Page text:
It is estimated that more than six million people in the United States
suffer from some kind of degenerative neurological condition including
Parkinson's Disease (PD).
Despite advances in surgical techniques, cataracts remain a
significant cause of world blindness. It is estimated that any therapy
that could delay the onset of cataracts by just 10 years, could reduce
the number of cataract surgeries annually by half, and moreover, improve
the quality of visual health care while reducing costs.
‘Parkin plays a direct role in the prevention of oxidative stress through its ability to maintain cellular mitochondrial populations.’
Although mutations in the PARK2 gene that encodes the Parkin protein
are associated with developing early-onset Parkinson's disease,
much remains to be discovered about how Parkin functions in cells and
how loss of Parkin function could contribute to PD and other
Parkin is known to regulate the degradation of
mitochondria that are cellular organelles that generate energy required
for a multitude of cellular functions. Damage to mitochondria is
associated with the production of free radicals during the aging process
and is involved in the development of multiple diseases ranging from
neurodegenerative diseases to cataract formation.
To discover new cellular functions for Parkin and how loss of Parkin
function could contribute to age-related diseases, a team of
researchers in the Charles E. Schmidt College of Medicine at Florida
Atlantic University engineered eye lens cells to make either normal
Parkin or a mutant form of Parkin, and examined whether Parkin function
was required for lens cell mitochondrial function, and lens cell
Results of the study, recently published in the journal Biochemica et Biophysica Acta: Molecular Basis of Disease
are the first to demonstrate that the Parkin gene is turned on when
cells are exposed to environmental insults that cause free radical
formation and cataract formation. They also discovered that through the
removal of mitochondria that are damaged by these environmental insults,
Parkin prevents free radical formation in lens cells and increases the
ability of the cells to survive exposure to conditions that are
associated with aging and the development of many degenerative diseases.
The data suggest an important function for Parkin in promoting the
survival of not only lens cells, but of many cells of the body including
neurons, and they suggest that activation of the Parkin gene could
prevent cell damage that is associated with age-related cataract
formation and death of neurons associated with PD and other age-related
"We found that Parkin is necessary to maintain lens cell function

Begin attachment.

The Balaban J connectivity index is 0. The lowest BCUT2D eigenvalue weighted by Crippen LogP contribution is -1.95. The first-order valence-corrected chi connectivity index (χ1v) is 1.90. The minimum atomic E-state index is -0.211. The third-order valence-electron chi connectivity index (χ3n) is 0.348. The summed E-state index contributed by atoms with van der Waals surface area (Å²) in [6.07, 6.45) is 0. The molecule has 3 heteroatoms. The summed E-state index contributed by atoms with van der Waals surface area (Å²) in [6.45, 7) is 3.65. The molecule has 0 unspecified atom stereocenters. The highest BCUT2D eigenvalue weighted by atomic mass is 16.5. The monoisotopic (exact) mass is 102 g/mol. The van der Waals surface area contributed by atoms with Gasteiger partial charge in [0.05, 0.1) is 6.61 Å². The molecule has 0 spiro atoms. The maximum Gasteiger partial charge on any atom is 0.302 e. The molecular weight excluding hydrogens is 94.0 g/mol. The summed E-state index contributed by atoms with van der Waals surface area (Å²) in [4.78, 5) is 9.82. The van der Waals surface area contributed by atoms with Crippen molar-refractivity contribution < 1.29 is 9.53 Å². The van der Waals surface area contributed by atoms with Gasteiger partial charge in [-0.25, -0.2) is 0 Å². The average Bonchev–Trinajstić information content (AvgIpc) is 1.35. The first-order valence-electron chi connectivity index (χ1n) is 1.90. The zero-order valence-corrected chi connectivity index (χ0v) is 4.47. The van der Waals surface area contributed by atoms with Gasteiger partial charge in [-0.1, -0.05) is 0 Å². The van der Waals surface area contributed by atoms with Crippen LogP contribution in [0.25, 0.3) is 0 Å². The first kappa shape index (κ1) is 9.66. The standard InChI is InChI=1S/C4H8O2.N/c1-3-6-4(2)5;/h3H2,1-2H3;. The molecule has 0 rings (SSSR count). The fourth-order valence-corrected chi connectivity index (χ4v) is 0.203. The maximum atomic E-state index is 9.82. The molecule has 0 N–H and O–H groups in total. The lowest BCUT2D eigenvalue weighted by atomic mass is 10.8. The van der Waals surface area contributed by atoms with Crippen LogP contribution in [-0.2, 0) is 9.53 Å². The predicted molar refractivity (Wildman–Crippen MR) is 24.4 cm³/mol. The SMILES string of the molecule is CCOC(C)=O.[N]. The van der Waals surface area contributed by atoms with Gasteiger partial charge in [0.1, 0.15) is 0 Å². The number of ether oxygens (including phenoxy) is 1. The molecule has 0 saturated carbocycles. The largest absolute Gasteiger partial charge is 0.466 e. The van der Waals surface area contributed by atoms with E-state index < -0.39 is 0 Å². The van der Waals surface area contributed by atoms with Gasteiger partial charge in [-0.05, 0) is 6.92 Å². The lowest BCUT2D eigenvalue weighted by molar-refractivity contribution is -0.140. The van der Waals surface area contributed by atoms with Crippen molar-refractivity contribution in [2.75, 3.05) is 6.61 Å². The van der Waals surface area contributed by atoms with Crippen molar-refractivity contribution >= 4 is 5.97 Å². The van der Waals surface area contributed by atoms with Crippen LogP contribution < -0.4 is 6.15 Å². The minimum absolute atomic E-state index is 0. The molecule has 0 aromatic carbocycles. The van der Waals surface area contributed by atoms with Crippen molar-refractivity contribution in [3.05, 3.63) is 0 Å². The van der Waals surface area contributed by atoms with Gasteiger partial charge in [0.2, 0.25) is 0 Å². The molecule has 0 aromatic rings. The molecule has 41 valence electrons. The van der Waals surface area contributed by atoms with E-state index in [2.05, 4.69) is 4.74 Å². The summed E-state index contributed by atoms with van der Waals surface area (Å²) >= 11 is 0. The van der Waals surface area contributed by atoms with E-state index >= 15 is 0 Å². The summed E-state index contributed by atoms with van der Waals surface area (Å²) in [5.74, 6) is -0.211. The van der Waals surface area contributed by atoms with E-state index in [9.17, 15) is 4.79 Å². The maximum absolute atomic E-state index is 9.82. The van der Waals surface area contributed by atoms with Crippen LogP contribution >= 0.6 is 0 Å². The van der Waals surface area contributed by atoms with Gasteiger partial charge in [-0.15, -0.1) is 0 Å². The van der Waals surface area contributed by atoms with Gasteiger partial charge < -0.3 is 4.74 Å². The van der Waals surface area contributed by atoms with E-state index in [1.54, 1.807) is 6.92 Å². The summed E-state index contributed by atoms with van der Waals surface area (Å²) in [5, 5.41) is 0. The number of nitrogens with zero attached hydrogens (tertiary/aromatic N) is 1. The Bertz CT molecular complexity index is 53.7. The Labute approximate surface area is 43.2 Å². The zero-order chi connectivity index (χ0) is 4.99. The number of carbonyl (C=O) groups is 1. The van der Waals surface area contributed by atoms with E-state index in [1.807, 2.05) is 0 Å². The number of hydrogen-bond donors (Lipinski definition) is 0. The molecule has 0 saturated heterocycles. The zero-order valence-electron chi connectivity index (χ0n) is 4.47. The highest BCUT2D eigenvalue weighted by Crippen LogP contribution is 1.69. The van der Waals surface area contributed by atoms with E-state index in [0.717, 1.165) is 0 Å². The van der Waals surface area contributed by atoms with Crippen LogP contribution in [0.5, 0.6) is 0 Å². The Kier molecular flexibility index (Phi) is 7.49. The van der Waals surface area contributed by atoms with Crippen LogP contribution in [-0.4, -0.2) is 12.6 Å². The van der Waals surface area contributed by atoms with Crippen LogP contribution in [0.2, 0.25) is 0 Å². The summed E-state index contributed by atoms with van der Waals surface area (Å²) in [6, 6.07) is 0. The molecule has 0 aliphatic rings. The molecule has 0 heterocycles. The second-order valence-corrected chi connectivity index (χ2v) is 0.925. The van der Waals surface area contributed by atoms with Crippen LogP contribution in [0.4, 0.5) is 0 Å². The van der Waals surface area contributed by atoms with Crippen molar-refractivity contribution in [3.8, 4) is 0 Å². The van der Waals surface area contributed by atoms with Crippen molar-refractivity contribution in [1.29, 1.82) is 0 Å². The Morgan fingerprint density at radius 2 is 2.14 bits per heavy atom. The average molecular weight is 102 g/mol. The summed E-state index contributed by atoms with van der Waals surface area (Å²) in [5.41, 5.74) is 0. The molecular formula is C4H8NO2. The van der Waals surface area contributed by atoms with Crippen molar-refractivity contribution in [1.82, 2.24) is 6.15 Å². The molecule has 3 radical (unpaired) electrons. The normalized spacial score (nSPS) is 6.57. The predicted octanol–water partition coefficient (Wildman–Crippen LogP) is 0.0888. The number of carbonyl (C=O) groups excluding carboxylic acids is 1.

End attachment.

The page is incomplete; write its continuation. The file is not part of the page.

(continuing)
and that loss of Parkin function likely contributes to the formation of
cataracts and possibly other age-related degenerative diseases that are
associated with loss of mitochondrial function and increased free
radical formation," said Marc Kantorow, senior-author, professor
of biomedical science, and assistant dean of graduate programs in FAU's
Charles E. Schmidt College of Medicine.
"Our findings suggest that
Parkin plays a direct role in the prevention of oxidative stress through
its ability to maintain cellular mitochondrial populations. Our data
also suggests that the gene encoding Parkin is induced upon
environmental damage so that drugs or genetic methods to increase Parkin
levels and function could prove effective in the prevention of
cataracts and other age-related degenerative diseases including
neurological diseases like Parkinson disease."
Kantorow and co-authors Lisa Ann Brennan, research associate
professor in FAU's College of Medicine, and Josef Khoury, a Master's
degree student in the Kantorow Laboratory, hypothesized that Parkin also
may be important for the embryonic development of the eye lens since
regulation of mitochondrial function is a key feature of the development
of all tissues.
"We found that levels of Parkin based on genomic sequencing of eye
lens at different growth stages exhibited different levels of Parkin
suggesting that Parkin had region-specific functions in the eye lens,"
said Brennan. "We were looking for genes that are changed during the
normal growth and differentiation of lens cells to help identify those
genes that control how undifferentiated stem-like cells become mature
transparent eye lens cells."
"The next step of our ongoing research is to work to establish how
Parkin regulates the growth and development of the eye lens by
controlling mitochondrial populations that are required for lens cell
growth," said Kantorow. "We want to be able to identify the genetic
mechanisms that regulate the production of Parkin in cells and to see if
they can be manipulated to increase Parkin levels, thereby increasing
cell survival to prevent disease."